expansion in powers of g.  For cryptography we will often just use the representation of a list of integer coefficients, starting with the constant term.  If c is the list,
the number is the sum of all terms c[i]g**i.

Look at Python....

For some smaller bases it is convenient to have a numeral representation, with a single character for each possible coefficient,0, 1, .... g-1.  If g is no more than 10, obviously we use a subset of the standard decimal digits.  There is a standard extension for g = 11 through 36, using the usual digits and the first part of the alphabet:
0123456789ABCDEFGHIJKLMNOPQRSTUVWXYZ.
In particular base 16, hexadecimal is often used, with letter symbols through F for 15.

 Dec Hex Bin 0 0 0000 1 1 0001 2 2 0010 3 3 0011 4 4 0100 5 5 0101 6 6 0110 7 7 0111 8 8 1000 9 9 1001 10 A 1010 11 B 1011 12 C 1100 13 D 1101 14 E 1110 15 F 1111

Hence the base 16 numeral 2A8C  can be expressed as a sum of terms for different powers of 16.  To express this in terms of normal base 10 numerals,  you have to also convert individual digits.  In particular hexadecimal A means decimal 10 and hexadecimal C means decimal 12. The full expansion, with powers increasing from the right, is

 2 A 8 C 2*163 + 10*162 + 8*161 + 12*160 = 10892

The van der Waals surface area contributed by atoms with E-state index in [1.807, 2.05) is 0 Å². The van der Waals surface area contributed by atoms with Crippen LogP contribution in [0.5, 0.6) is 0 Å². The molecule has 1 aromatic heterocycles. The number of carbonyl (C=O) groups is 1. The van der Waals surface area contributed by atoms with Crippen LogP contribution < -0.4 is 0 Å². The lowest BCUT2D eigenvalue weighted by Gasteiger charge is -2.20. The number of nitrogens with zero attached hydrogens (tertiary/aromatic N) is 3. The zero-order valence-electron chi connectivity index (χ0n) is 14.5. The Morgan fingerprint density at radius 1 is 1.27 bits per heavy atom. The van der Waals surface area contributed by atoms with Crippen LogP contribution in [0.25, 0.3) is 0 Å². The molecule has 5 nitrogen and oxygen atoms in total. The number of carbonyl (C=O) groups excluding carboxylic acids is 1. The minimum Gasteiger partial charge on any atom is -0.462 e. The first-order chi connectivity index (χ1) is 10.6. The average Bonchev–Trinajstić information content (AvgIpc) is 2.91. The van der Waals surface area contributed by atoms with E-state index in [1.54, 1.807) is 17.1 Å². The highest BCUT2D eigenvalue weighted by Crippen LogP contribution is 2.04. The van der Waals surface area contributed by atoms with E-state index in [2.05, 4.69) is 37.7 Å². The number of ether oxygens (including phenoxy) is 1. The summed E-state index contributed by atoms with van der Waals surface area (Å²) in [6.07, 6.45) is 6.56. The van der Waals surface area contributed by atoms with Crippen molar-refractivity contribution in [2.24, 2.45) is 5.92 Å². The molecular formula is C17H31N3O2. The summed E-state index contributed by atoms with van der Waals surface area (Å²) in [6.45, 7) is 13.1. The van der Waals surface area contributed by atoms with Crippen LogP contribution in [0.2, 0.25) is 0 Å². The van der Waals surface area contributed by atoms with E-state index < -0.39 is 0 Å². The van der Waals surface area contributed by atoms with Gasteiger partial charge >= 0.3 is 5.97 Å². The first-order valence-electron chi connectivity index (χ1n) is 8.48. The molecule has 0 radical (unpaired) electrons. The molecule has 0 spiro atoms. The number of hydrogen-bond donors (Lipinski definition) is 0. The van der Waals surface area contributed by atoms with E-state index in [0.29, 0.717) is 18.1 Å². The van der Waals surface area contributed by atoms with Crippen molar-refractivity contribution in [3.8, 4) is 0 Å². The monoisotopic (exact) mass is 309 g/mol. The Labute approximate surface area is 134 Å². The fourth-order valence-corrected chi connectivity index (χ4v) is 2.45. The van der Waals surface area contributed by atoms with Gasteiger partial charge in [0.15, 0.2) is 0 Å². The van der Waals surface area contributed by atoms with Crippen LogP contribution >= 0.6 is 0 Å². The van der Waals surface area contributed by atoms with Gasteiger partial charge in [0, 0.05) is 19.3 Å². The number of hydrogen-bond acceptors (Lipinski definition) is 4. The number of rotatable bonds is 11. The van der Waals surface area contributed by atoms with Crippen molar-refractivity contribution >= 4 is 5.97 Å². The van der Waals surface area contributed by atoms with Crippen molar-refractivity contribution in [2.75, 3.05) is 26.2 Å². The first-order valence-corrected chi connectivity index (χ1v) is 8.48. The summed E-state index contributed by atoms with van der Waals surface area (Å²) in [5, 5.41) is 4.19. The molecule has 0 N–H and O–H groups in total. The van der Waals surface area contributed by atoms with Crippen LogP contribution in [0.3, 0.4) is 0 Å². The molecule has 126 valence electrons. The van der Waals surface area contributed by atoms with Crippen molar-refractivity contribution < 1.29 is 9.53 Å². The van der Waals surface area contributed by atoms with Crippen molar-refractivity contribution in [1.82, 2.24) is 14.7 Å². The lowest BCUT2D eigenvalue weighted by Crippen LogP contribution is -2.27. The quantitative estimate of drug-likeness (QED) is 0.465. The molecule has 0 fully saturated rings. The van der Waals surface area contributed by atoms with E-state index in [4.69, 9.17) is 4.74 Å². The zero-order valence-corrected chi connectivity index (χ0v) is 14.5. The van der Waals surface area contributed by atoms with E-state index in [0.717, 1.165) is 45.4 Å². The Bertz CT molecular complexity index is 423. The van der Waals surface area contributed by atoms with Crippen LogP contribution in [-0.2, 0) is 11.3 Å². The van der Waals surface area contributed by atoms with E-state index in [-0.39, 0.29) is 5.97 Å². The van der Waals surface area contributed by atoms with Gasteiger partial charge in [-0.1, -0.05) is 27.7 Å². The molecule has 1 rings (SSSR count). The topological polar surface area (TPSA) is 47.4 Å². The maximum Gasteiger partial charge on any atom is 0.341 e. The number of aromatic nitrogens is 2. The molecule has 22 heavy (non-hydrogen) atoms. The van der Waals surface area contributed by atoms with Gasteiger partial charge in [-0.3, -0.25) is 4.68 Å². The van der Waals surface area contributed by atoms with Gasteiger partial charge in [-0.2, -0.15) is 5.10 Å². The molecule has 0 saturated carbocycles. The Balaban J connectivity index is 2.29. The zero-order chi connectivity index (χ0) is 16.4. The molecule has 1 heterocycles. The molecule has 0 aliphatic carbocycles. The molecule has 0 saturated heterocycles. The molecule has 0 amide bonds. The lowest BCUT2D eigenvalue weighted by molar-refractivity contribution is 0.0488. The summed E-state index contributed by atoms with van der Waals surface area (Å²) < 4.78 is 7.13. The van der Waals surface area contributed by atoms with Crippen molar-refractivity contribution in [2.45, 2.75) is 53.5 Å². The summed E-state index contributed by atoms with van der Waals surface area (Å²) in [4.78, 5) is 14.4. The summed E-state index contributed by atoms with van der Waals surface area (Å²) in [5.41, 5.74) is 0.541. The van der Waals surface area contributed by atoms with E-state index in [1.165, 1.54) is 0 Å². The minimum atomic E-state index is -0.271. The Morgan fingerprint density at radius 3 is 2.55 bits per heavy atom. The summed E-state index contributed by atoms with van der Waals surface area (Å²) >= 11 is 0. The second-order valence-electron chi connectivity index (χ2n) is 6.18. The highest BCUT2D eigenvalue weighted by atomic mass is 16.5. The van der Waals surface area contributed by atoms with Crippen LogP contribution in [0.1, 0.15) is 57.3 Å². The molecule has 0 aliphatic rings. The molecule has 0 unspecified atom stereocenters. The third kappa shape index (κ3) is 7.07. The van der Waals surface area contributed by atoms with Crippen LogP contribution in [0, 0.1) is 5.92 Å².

so using the explicit base subscripts, 2A8C16 = 1089210.

More Python....

See bases.py

#### Formatting Binary, Octal, and Hexadecimal in Python

You can generate hexadecimal, octal, and binary numerals in format strings in Python using format specifiers 'X', 'o', and 'b'  (letter o, for octal, not the number 0).  The base formatting may be used in the format function or after a colon inside braces in the string format method:

print 'binary:', format(27, 'b')
print 'decimal: {0}, hex: {0:X}, octal: {0:o}, binary: {0:b}'.format(27)

prints:
binary: 11011
decimal: 27, hex: 1B, octal: 33, binary: 11011

Also Python recognizes binary, octal, and hexadecimal numeric literals.  The literals start with 0 followed by the specifiers b, o, or X, and then digits appropriate for the base.  Each of these literals is equal to 11 in decimal:  0b1011, 0o13, 0XB.